A user was asked to either remove the glasses or be asked to leave the Lost Lake Café and Lounge and apparently made a scene both at the bar but also online (where else) as he complained about his rights. Not sure where in the U.S. Constitution those rights are covered but I am sure its in there somewhere.

EdgeCast Networks helps Indianapolis Colts reach fans
The team has developed the ability to stream video and live content to fans using pretty much any mobile device using EdgeCast technology as the team seeks to increase traffic to its own web sites and away from third party apps.

Get your Apple rumors here
Now that Apple has filled its backlog of iPhone 5S orders it’s time for the company to start fending off rumors of what will be in its next generation iPhone, probably known as the iPhone 6. Well the International Business Times has done a nice roundup for you.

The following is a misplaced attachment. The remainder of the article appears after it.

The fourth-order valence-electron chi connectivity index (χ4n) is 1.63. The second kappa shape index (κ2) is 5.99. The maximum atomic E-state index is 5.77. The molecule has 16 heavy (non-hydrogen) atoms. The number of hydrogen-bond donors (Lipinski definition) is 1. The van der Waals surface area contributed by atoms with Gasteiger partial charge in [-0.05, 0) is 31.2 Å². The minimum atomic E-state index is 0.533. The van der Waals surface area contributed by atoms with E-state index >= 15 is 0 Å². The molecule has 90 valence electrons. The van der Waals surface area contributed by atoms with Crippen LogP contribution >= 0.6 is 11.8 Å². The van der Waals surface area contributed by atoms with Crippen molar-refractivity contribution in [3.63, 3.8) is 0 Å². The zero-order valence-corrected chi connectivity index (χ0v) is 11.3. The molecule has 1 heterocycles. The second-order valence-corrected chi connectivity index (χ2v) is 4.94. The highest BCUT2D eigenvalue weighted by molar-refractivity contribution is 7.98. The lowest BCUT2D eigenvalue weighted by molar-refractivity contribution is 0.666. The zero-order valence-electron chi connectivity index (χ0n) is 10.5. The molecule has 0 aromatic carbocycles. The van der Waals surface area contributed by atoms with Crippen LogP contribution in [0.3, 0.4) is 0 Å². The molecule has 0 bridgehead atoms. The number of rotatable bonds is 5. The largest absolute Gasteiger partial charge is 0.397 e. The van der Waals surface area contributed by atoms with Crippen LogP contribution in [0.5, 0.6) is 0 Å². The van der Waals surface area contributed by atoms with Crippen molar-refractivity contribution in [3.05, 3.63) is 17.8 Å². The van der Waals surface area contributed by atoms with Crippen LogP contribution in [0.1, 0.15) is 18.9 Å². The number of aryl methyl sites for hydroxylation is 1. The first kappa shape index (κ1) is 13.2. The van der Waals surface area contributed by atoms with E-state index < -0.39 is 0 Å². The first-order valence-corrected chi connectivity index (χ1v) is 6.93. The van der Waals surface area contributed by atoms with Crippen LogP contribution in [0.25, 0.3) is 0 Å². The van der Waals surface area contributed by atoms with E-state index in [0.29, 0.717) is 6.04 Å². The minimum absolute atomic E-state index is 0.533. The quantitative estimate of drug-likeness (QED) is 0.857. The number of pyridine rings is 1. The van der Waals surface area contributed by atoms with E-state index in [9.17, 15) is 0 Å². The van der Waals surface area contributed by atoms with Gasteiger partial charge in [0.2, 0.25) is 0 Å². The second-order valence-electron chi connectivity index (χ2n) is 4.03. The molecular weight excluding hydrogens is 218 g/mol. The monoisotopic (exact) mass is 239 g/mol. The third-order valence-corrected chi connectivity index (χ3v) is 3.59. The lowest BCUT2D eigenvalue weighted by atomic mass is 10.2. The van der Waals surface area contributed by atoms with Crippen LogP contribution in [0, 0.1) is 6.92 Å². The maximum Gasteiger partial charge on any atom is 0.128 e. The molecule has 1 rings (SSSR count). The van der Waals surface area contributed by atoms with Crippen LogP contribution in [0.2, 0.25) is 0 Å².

The release date will be late next year; it will have a larger screen, possibly as large as six inches. The display may be curved or flexible and it will be lighter than existing models. Is weight really an issue with iPhones?

Nokia looking at 8-inch tablet?
Well not really looking at but actually planning on building on for sale, with a possible release date sometime in the first quarter of next year, a follow-up product to its 10-inch Lumina 2520, according to Digitimes.

The piece also said that it expects that LG Electronics and Sony Mobile to stay in the tablet market but that sources are reporting that HTC, Motorola Mobility and BlackBerry may choose to leave and only focus on smartphones.

New hockey broadcast deal in Canada
The NHL has just signed its most comprehensive, and largest financially, broadcast deal for games to be shown in Canada. The deal gives Rogers Communications the broadcast and digital rights to all NHL games.

The 12-year deal cost the cable company $5.2 billion and is viewed as a step by Rogers to drive demand for its subscription based cable networks.